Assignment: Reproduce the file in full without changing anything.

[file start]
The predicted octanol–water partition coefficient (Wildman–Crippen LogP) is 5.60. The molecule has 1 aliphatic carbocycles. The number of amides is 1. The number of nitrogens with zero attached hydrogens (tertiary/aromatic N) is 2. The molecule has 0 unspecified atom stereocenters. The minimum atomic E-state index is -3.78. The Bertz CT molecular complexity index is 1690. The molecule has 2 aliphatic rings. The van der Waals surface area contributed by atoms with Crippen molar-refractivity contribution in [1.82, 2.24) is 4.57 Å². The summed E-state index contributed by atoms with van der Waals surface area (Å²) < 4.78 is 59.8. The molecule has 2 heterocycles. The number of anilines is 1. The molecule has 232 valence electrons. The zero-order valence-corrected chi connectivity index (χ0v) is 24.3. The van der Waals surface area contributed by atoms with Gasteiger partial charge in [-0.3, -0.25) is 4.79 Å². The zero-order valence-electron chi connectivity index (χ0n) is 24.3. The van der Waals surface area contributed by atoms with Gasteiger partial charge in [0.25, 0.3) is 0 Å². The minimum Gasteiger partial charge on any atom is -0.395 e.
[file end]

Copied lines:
The predicted octanol–water partition coefficient (Wildman–Crippen LogP) is 5.60. The molecule has 1 aliphatic carbocycles. The number of amides is 1. The number of nitrogens with zero attached hydrogens (tertiary/aromatic N) is 2. The molecule has 0 unspecified atom stereocenters. The minimum atomic E-state index is -3.78. The Bertz CT molecular complexity index is 1690. The molecule has 2 aliphatic rings. The van der Waals surface area contributed by atoms with Crippen molar-refractivity contribution in [1.82, 2.24) is 4.57 Å². The summed E-state index contributed by atoms with van der Waals surface area (Å²) < 4.78 is 59.8. The molecule has 2 heterocycles. The number of anilines is 1. The molecule has 232 valence electrons. The zero-order valence-corrected chi connectivity index (χ0v) is 24.3. The van der Waals surface area contributed by atoms with Gasteiger partial charge in [-0.3, -0.25) is 4.79 Å². The zero-order valence-electron chi connectivity index (χ0n) is 24.3. The van der Waals surface area contributed by atoms with Gasteiger partial charge in [0.25, 0.3) is 0 Å². The minimum Gasteiger partial charge on any atom is -0.395 e.